Another type of data that is being leveraged already by fintech firms in India to assess creditworthiness of customers is mobile usage data. Service providers already collect mobile usage data on a continuous basis, but the potential of anonymised mobile phone data is rarely leveraged. Deville et al (2014) demonstrated the creation of spatially and temporally explicit estimations of population densities using anonymised and aggregated mobile phone data in France and Portugal. More significantly, the study demonstrates that mobile phone data can help produce maps of human population changes over multiple timescales, almost in real time. The significance of these methods for migration data can hardly be overlooked, however, several experts have expressed concerns over the privacy of such data (de Montjoye et al 2013). These need to be addressed, perhaps, through a mediated use that only collects aggregate mobile phone tower data and avoids tracking calls and SMSs from individual mobile phones. To explore the application of such methods in India, we would need an appropriate regulatory intervention to create the right partnership between governments and mobile phone companies and protect privacy. More importantly, from a methodological perspective, we will need to adjust for uneven distribution of communications infrastructure, income inequalities that skew mobile phone usage and other cultural factors.

Way Forward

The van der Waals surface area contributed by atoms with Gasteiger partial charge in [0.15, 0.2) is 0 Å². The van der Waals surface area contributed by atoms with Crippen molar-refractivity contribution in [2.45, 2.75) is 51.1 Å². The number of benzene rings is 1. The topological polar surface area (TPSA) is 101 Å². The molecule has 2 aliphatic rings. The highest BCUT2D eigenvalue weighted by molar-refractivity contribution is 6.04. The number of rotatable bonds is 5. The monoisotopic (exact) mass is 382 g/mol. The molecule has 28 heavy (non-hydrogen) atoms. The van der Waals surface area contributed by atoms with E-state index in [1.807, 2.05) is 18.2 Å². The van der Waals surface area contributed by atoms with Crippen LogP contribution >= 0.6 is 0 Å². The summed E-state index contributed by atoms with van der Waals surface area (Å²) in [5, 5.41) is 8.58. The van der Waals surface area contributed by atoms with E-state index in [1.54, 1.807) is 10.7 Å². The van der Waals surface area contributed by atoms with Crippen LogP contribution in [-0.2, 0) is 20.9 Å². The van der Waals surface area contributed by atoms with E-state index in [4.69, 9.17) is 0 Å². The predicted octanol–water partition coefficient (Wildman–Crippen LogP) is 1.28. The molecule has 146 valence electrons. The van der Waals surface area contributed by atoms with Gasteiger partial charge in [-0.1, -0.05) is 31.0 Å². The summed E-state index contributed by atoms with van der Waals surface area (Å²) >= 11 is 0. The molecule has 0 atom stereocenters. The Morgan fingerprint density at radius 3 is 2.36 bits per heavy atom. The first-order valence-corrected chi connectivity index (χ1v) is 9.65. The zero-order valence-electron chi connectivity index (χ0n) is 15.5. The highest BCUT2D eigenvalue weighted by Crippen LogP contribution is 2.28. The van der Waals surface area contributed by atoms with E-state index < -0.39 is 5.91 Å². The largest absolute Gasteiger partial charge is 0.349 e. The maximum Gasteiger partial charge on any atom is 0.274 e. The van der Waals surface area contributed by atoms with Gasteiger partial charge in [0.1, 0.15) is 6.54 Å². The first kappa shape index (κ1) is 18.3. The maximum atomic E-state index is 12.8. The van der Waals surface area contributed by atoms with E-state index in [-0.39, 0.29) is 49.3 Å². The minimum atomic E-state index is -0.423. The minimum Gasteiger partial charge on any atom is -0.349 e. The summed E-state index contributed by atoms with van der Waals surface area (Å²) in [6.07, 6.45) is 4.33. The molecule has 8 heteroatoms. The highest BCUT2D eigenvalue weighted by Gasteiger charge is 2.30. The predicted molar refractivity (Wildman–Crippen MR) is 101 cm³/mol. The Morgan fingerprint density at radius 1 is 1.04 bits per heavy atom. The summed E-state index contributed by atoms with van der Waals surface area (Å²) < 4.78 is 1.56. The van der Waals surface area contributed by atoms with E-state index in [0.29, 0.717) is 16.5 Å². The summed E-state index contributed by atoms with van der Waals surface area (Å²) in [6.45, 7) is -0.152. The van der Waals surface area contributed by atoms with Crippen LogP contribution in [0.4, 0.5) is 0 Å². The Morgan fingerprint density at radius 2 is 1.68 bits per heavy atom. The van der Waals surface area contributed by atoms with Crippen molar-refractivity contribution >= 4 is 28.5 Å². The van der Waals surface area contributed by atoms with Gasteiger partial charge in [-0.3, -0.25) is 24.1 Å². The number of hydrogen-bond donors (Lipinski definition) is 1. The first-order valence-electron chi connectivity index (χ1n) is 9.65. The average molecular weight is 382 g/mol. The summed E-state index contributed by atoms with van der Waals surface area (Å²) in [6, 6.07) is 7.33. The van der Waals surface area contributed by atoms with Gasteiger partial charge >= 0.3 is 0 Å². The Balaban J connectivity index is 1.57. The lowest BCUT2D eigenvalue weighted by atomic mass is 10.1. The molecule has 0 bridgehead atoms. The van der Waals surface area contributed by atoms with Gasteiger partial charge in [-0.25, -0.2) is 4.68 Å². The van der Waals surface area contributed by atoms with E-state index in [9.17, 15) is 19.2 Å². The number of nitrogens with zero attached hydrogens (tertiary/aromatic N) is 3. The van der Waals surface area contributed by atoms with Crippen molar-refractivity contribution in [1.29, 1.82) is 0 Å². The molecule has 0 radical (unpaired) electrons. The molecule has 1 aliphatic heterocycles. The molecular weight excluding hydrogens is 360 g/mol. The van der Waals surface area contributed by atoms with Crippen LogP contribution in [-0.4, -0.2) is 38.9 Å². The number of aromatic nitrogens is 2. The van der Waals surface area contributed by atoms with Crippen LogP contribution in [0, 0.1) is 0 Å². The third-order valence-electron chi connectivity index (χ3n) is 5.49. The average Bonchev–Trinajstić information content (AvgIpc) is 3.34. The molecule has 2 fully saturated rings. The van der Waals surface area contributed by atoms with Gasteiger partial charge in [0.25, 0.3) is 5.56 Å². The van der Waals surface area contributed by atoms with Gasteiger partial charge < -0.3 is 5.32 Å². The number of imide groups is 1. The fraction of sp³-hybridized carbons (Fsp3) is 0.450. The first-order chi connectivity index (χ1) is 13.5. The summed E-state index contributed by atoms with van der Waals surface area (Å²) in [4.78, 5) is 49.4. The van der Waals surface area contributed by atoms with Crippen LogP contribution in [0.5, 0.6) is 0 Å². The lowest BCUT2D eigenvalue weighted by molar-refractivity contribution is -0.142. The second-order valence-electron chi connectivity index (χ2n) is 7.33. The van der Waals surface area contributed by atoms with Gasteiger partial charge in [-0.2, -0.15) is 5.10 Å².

Keeping in mind the imperative that India needs to plan better for mobility, we highlight some pressing questions and issues for future research. First, whether it be commuting or migration, at a conceptual level it would make sense for us to move beyond the dichotomous framework of focusing on rural and urban. Would it be more appropriate to focus on characterising districts by the nature and extent of rurality as reflected by the employment patterns, composition of output and how interlinked the settlements are with other settlements in the same district and other districts? Different districts of India are at various stages of development. Some districts are in the pre-urban stage where the quality of intra- and inter-district transportation is low, while the larger urban agglomerations are seeking to develop mass and efficient transportation in order to promote deeper interregional integration.7 Second, how do we strengthen the database? Beyond the recommendations of the Working Group on Migration mentioned earlier, we need to think about how to triangulate data from different sources to better understand the emerging patterns on mobility. Third, the RGI needs to release comparable data on district-to-district migration flows based on Census of India 2001 and 2011 to enable an understanding of migration patterns over time, into city districts and urban agglomerations on the one hand and other cities and towns on the other. These steps are critical to smoothen the structural transformation, in which “Indians on the move” are sure to play a significant role. Forging ahead to set up robust and innovative data repositories is the key to improved social welfare architecture and urban planning and management, both key aspects in integrating migrant workers.